While there are currently many frontline combat vehicles. (MBTs, IFVs, ATGM Carriers, etc.) Out of all of them the MBT (Main Battle Tank) is the only tracked cannon armed vehicle that remains, sometimes you get a light tank (but only for rapid deployment purposes) or the occasional IFV that with 100mm low pressure gun. But currently the MBT is the only thing that remains in terms of frontline tracked cannon armed vehicles. In WW2 & the immediate post war (up to ~1960) there was a variety of cannon armed & tracked vehicles used for many things such as tank destroyers, heavy tanks, assault guns, light tanks, (used in a role beyond "We can't get an MBT there.") & the Cruiser/Infantry tank divide of the British. You even had the occasional superheavy. (Though not ever used almost every major power had a go at making one.)

Currently in terms of tracked large cannon vehicles we just have the MBT. The death of the range of tanks previously used (replaced by the MBT) was that automotive technology had hit the point could be armoured, travel quickly & have a big gun without compromising other characteristics. This won't go away any time in the future.

So what could cause the comeback of tank variety in the near future? Without making people stupid (no treaties or significant technological regression) or adding unobtanium.

Edit: when i say frontline i mine line-of-sight combat vehicles

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    $\begingroup$ Self-propelled cannon do still exist -- and they have tracks. Self-propelled reactive artillery is a darling of Russia. Tracked mortar carriers exist. Amphibious howitzers exist. Reconnaissance tanks exist. You are wrong in saying that Main Battle Tanks are the only kind of tracked cannon-armed vehicles used in our days. $\endgroup$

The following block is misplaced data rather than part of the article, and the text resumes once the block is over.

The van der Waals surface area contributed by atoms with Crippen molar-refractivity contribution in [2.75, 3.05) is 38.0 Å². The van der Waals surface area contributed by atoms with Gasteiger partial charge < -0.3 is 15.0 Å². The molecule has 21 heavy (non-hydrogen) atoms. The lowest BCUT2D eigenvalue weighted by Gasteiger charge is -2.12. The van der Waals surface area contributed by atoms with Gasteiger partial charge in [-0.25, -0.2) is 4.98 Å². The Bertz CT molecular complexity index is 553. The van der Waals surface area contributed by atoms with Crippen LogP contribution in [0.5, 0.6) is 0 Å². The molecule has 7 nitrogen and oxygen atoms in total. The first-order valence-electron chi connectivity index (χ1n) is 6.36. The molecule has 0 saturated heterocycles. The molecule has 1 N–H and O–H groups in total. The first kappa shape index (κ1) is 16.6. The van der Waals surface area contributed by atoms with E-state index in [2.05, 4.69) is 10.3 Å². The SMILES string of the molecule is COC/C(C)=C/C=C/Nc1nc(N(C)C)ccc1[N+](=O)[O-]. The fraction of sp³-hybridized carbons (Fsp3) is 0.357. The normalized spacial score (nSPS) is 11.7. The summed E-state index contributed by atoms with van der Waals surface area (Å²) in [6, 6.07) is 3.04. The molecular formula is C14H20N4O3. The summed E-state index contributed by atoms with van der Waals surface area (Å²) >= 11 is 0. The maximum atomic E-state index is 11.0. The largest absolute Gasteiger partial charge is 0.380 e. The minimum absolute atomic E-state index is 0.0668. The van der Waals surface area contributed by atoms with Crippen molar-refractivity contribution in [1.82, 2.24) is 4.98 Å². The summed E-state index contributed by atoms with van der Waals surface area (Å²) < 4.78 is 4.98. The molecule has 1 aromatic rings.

– AlexP
    Commented Jul 17, 2021 at 12:58
  • $\begingroup$ @AlexP Those aren't frontline vehicles, thats self propelled artillery. And the "reconnaissance tank" is the PT-76 from 1951 & is no longer used by any military with significant resources. The "Amphibious howitzer" is just regular a regular SPH & is amphibious because if its soviet, post 1950 & not an MBT, its amphibious. $\endgroup$
    – OT-64 SKOT
    Commented Jul 17, 2021 at 13:36
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    $\begingroup$ The question asks for tracked vehicles armed with cannon, doesn't it? All I'm saying is that there are plenty. If specifically you are interested in "frontline" vehicles, then you must defined what you mean by "frontline", as there hasn't been any battle between peer great powers since the almost-end of the Korean war: for the last three quarters of a century there has never been a "frontline" as such. Not much use of nifty light or heavy tanks when the enemy is a bunch of stubborn goat herders; blowing up goats with high-tech cannon rounds it is not economically sustainable. $\endgroup$
    – AlexP
    Commented Jul 17, 2021 at 13:50
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    $\begingroup$ What environment are the tanks operating in? All environments on Earth (including Antarctica if the treaty breaks down)? Mars and other off-Earth celestial bodies in the solar system? Are the tanks necessarily crewed by humans or are they autonomous / remote-operated? $\endgroup$ Commented Jul 17, 2021 at 14:45